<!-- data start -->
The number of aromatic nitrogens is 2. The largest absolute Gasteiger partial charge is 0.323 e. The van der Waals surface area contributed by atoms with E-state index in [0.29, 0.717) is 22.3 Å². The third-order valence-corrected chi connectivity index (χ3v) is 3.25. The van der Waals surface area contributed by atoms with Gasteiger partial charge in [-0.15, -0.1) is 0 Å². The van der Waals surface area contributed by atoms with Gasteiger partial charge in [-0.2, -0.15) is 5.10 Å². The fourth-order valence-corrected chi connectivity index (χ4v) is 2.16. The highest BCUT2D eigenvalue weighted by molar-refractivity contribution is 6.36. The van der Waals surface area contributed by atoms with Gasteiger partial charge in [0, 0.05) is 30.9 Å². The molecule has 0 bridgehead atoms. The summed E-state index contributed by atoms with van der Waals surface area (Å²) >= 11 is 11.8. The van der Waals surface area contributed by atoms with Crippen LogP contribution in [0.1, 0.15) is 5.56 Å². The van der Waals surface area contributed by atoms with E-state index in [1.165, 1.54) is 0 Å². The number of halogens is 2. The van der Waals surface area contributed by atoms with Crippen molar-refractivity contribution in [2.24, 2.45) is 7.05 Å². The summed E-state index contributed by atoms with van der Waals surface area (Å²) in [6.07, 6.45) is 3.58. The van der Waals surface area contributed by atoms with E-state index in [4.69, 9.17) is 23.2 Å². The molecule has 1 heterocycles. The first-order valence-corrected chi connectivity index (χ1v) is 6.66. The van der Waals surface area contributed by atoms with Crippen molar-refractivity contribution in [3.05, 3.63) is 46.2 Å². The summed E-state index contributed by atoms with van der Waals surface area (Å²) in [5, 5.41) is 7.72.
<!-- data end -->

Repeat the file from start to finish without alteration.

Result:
The number of aromatic nitrogens is 2. The largest absolute Gasteiger partial charge is 0.323 e. The van der Waals surface area contributed by atoms with E-state index in [0.29, 0.717) is 22.3 Å². The third-order valence-corrected chi connectivity index (χ3v) is 3.25. The van der Waals surface area contributed by atoms with Gasteiger partial charge in [-0.15, -0.1) is 0 Å². The van der Waals surface area contributed by atoms with Gasteiger partial charge in [-0.2, -0.15) is 5.10 Å². The fourth-order valence-corrected chi connectivity index (χ4v) is 2.16. The highest BCUT2D eigenvalue weighted by molar-refractivity contribution is 6.36. The van der Waals surface area contributed by atoms with Gasteiger partial charge in [0, 0.05) is 30.9 Å². The molecule has 0 bridgehead atoms. The summed E-state index contributed by atoms with van der Waals surface area (Å²) >= 11 is 11.8. The van der Waals surface area contributed by atoms with Crippen LogP contribution in [0.1, 0.15) is 5.56 Å². The van der Waals surface area contributed by atoms with E-state index in [1.165, 1.54) is 0 Å². The number of halogens is 2. The van der Waals surface area contributed by atoms with Crippen molar-refractivity contribution in [2.24, 2.45) is 7.05 Å². The summed E-state index contributed by atoms with van der Waals surface area (Å²) in [6.07, 6.45) is 3.58. The van der Waals surface area contributed by atoms with E-state index in [4.69, 9.17) is 23.2 Å². The molecule has 1 heterocycles. The first-order valence-corrected chi connectivity index (χ1v) is 6.66. The van der Waals surface area contributed by atoms with Crippen molar-refractivity contribution in [3.05, 3.63) is 46.2 Å². The summed E-state index contributed by atoms with van der Waals surface area (Å²) in [5, 5.41) is 7.72.